Lo Muscio, Marco, John Hackett, and Carlo Matteucci: Playing the History
Anytime the name Hackett is involved in a progressive rock project my ears perk up. So when I found this amazing work of art in my pack of review CDs I was overjoyed. Steve Hackett does play his famous opus "Hands of the Priestess", along with the Genesis classic Selling England by the Pound track "After the Ordeal", "The Lamb's: Hairless Heart", and "Galadriel"; but this compilation of rock history eminated from his brother, John Hackett, who plays flute. John Hackett collaborated with keyboard wizard Marco Lo Muscio, (Italian organist, pianist and composer); and bass and lead guitarist Carlo Matteucci to bring you this wonderful CD Playing the History .
To make the package complete for me, as a fan of The Watch, Giorgio Gabriel, lead guitarist of the Italian progessive rock band The Watch, plays guitar on most of the tracks. Dave Jackson from Van der Graf Generator, plays sax.
The famous Gandalf of JRR Tolkien fame is deftly painted in the cover art, suggesting this project is a great melding of progressive and classical music along with classic literature influences. As they state in their press release, "progressive rock lyrics have often drawn on elements of myth and fantasy, so we have also included some new pieces inspired by the literature of JRR Tolkien".
With over 76 minutes of music to play, which titles did the collaborators wish to include? Well you can take a look at the track list, but for my money the opening pipe organ extravaganza featuring ELP and Charles Perry's famous composition "Jerusalem" kicked the album off to a powerful start. It is my favorite track on the album. Lo Muscio's playing will make your ears cry with delight. But you will miss Greg Lake's titanic voice. Although "Horizons", off Genesis' Foxtrot is beautiful as always; I for one missed the obvious next track, which "Horizons" is the hors d'oeuvre. "I Talk to the Wind" again was wonderful to hear, but is missing the power and mindful thought of Greg Lake's vocal.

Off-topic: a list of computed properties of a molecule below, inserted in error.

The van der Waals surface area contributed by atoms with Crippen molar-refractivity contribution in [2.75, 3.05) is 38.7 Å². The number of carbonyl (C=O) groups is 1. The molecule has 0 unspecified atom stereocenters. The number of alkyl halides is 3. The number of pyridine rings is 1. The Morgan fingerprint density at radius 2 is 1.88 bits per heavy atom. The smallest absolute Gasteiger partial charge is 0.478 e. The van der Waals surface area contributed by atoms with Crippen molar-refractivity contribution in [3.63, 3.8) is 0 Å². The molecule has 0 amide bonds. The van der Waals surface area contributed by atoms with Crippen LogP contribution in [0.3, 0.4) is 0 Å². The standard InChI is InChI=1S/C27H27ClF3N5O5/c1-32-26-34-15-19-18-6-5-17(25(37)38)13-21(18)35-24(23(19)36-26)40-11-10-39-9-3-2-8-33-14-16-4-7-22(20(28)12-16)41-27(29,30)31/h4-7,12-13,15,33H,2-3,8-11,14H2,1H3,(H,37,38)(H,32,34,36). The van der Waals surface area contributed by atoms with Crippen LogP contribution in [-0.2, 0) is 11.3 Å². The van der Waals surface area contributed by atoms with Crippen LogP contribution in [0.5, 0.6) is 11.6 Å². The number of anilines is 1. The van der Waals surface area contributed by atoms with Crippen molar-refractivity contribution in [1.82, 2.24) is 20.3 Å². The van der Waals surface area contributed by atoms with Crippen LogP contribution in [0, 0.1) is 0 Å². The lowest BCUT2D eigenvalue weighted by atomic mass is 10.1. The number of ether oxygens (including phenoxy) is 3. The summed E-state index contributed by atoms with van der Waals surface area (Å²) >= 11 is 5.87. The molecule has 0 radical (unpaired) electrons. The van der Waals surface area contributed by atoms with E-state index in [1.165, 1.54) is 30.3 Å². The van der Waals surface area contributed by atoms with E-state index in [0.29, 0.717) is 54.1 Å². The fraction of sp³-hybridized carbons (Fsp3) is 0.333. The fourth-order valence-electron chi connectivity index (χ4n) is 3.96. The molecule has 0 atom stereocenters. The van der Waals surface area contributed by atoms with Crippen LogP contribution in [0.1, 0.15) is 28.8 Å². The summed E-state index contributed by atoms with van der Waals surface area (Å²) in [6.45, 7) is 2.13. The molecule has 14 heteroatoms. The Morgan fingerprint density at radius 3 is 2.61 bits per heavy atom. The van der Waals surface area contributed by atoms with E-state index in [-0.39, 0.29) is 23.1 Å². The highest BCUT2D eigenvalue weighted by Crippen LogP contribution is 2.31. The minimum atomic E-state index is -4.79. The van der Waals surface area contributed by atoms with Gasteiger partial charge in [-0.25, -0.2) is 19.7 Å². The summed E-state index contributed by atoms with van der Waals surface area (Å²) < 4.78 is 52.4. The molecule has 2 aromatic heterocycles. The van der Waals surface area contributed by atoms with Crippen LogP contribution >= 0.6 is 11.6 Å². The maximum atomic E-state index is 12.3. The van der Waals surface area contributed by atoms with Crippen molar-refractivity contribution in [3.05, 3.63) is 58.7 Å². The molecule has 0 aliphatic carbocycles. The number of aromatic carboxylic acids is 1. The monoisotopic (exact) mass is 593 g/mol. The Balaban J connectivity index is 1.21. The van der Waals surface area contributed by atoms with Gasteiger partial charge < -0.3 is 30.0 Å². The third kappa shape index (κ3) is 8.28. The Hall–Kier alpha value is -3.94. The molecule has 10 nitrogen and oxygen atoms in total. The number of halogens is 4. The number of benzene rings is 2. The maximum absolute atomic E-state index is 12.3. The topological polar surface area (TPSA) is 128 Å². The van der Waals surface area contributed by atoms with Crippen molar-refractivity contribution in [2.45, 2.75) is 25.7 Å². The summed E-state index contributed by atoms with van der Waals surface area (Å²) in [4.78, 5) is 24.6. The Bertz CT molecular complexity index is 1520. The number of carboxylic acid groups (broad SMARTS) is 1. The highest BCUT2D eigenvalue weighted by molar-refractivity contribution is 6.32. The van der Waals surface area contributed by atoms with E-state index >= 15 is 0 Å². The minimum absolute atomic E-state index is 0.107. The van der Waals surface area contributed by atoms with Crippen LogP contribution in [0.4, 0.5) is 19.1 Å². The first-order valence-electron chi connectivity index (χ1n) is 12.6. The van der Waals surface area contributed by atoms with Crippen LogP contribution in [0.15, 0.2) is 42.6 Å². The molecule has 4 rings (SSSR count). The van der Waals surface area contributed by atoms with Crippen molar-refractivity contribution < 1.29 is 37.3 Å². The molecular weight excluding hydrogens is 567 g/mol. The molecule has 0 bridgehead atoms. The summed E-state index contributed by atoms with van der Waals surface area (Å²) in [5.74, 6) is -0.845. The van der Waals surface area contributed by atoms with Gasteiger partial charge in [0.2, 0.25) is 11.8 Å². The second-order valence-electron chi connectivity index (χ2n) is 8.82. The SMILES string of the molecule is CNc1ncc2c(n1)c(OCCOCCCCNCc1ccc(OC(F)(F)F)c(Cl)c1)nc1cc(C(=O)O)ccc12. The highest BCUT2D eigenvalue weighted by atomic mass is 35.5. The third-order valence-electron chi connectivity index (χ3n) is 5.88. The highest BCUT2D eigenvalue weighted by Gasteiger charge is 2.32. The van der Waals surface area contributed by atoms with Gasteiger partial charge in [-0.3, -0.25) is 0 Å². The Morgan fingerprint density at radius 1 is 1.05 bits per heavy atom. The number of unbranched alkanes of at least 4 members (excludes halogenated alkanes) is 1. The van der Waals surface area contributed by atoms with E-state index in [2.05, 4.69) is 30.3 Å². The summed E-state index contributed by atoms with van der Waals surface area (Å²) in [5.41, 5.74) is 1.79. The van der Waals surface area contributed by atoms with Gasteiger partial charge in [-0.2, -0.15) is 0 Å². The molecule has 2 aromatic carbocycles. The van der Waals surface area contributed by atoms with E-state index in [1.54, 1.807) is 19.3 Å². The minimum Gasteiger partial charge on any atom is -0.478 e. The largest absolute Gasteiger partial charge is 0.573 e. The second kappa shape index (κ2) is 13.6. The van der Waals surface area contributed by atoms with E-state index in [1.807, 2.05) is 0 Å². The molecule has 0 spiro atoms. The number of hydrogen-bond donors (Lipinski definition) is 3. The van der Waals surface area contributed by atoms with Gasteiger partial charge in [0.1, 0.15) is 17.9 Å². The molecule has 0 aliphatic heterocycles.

The "Great Gig in the Sky" however was wonderful with that bold and glorious pipe organ and sax taking the place of the female vocals...(I did miss Clare Torry's vocals though).
This album is a wonderful departure from the average. No manner of expense was spared. A Steinway grand piano, pipe organ, flute, excellent guitar work, and musical expertise on a level rarely achieved were used to create a wonderful mixture between progressive rock and its root element classical music. The bridge has been re-crossed. It will be interesting to see how well this album is received. I...for one...would love to hear a new version of "Supper's Ready", and definitely missed it after "Horizons". Maybe a different guest lead vocalist would provide a new perspective on "Supper's". I suggest the voice missing from so many of the ELP tracks on this album. ;^)
If you like progressive rock and classical music this is the perfect relaxing album to fill your early Sunday morning with coffee or tea.
1 Jerusalem (Parry/Emerson, Lake & Palmer)
2 Catherine of Aragon (Rick Wakeman)
3 Overnight Snow (John Hackett)
4 Hairless Heart (Genesis)
5 After the Ordeal (Genesis)
6 Horizons (Genesis)
7 Fanfare and Lutes' Chorus (Anthony Phillips)
8 Hammer in the Sand (Steve Hackett)
9 Theme One (Martin/Van Der Graaf Generator)
10 I Talk to the Wind (King Crimson)
11 Shadow of the Hierophant (Steve Hackett)
12 Hands of the Priestess (Steve Hackett)
13 Galadriel (Steve Hackett)
14 Galadriel's Memories (John Hackett)
15 Bilbo's Dream (Marco Lo Muscio)
16 Visions from Minas Tirith (Marco Lo Muscio)
17 The Great gig in the Sky (Pink Floyd)
Added: March 4th 2014
Reviewer: Mark Johnson
Related Link: http://www.playingthehistory.com/1/the_project_534
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